He drank perhaps too much that evening, and in consequence slackened a little the reins of his self-control. For in holding the door for her departure and in wishing her good-night, the leer on his face and the evil glow of his eyes were unmistakable. Such was the fear they roused in her, that having locked and bolted her door, she flung herself fully dressed upon her bed, to sleep at last the light, uneasy sleep of one whose mind is vigilant. Yet nothing happened to justify her tremors of spirit, and when she came to breakfast she found herself awaited by a Representative so correct and formal in his manner that she asked herself whether her imagination had not tricked her on the previous night.

All day that question abode with her, whilst the chaise swayed and rocked in its headlong speed, and Chauvinière half-dozed in his corner with a disregard of her that was almost ungallant. It was still with her when at five o'clock in the afternoon within a half-mile of La Charité, a village on the Loire, their journey came to a sudden lurching end as the result of the loss of an axle-pin, which but for the post-boy's quick perception might have more serious consequences.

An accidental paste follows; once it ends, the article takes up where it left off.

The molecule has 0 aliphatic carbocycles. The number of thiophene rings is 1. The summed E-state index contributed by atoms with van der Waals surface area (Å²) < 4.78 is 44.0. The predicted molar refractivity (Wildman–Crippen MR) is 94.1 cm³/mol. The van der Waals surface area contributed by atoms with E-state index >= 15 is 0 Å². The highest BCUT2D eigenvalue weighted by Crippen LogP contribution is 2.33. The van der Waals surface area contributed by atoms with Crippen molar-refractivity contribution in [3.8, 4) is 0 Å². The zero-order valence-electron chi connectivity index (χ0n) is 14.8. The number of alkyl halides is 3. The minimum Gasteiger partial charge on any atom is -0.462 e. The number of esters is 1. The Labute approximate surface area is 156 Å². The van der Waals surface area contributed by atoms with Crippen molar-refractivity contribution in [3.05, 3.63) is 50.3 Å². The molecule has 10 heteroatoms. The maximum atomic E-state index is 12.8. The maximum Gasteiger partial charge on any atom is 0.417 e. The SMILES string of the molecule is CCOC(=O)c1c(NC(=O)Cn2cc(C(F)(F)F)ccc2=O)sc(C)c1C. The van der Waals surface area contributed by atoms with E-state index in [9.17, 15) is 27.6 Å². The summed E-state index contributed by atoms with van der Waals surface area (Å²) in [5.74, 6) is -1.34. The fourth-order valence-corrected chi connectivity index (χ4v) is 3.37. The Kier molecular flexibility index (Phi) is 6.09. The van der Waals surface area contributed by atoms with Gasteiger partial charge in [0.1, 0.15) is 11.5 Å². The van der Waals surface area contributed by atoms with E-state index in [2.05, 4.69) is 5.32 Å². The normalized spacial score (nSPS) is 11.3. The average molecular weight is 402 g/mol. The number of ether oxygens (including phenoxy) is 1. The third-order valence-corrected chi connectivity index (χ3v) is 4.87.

Chauvinière climbed down, swearing savagely. It had been his purpose to reach Nevers that night, to address a meeting of the Committee of Public Safety and so to plan that upon the morrow he might set out upon his survey. That plan he must now abandon, and accept such a kennel as La Charité could offer his Republican sybaritism.

Yet when they had tramped the half-mile of muddy road to the village, they found there an excellent inn, where they were given a good room above-stairs in which to sup, with a bedroom opening from each side of it. Within an hour of their arrival an unusually good supper was placed before them by the vintner and his comely wife, who did not spare themselves in the service of the great man from Paris by whom their poor house was honoured.